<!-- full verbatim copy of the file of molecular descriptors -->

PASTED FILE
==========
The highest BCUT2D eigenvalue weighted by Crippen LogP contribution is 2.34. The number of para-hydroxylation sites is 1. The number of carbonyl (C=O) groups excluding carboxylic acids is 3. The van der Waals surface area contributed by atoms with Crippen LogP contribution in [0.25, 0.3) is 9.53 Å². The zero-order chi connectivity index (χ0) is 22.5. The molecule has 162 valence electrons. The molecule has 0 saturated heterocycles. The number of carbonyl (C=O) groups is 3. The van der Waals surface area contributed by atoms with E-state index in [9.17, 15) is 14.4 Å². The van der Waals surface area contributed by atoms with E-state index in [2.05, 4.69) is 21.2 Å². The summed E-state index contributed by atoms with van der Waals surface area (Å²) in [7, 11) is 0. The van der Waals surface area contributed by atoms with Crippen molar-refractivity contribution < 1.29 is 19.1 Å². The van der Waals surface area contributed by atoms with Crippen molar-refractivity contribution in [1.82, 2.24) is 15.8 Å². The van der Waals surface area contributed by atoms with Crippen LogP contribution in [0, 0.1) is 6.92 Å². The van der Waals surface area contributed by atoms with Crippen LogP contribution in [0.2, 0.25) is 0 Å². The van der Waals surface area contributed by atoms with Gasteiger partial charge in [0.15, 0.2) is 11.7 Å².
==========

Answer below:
The highest BCUT2D eigenvalue weighted by Crippen LogP contribution is 2.34. The number of para-hydroxylation sites is 1. The number of carbonyl (C=O) groups excluding carboxylic acids is 3. The van der Waals surface area contributed by atoms with Crippen LogP contribution in [0.25, 0.3) is 9.53 Å². The zero-order chi connectivity index (χ0) is 22.5. The molecule has 162 valence electrons. The molecule has 0 saturated heterocycles. The number of carbonyl (C=O) groups is 3. The van der Waals surface area contributed by atoms with E-state index in [9.17, 15) is 14.4 Å². The van der Waals surface area contributed by atoms with E-state index in [2.05, 4.69) is 21.2 Å². The summed E-state index contributed by atoms with van der Waals surface area (Å²) in [7, 11) is 0. The van der Waals surface area contributed by atoms with Crippen molar-refractivity contribution < 1.29 is 19.1 Å². The van der Waals surface area contributed by atoms with Crippen molar-refractivity contribution in [1.82, 2.24) is 15.8 Å². The van der Waals surface area contributed by atoms with Crippen LogP contribution in [0, 0.1) is 6.92 Å². The van der Waals surface area contributed by atoms with Crippen LogP contribution in [0.2, 0.25) is 0 Å². The van der Waals surface area contributed by atoms with Gasteiger partial charge in [0.15, 0.2) is 11.7 Å².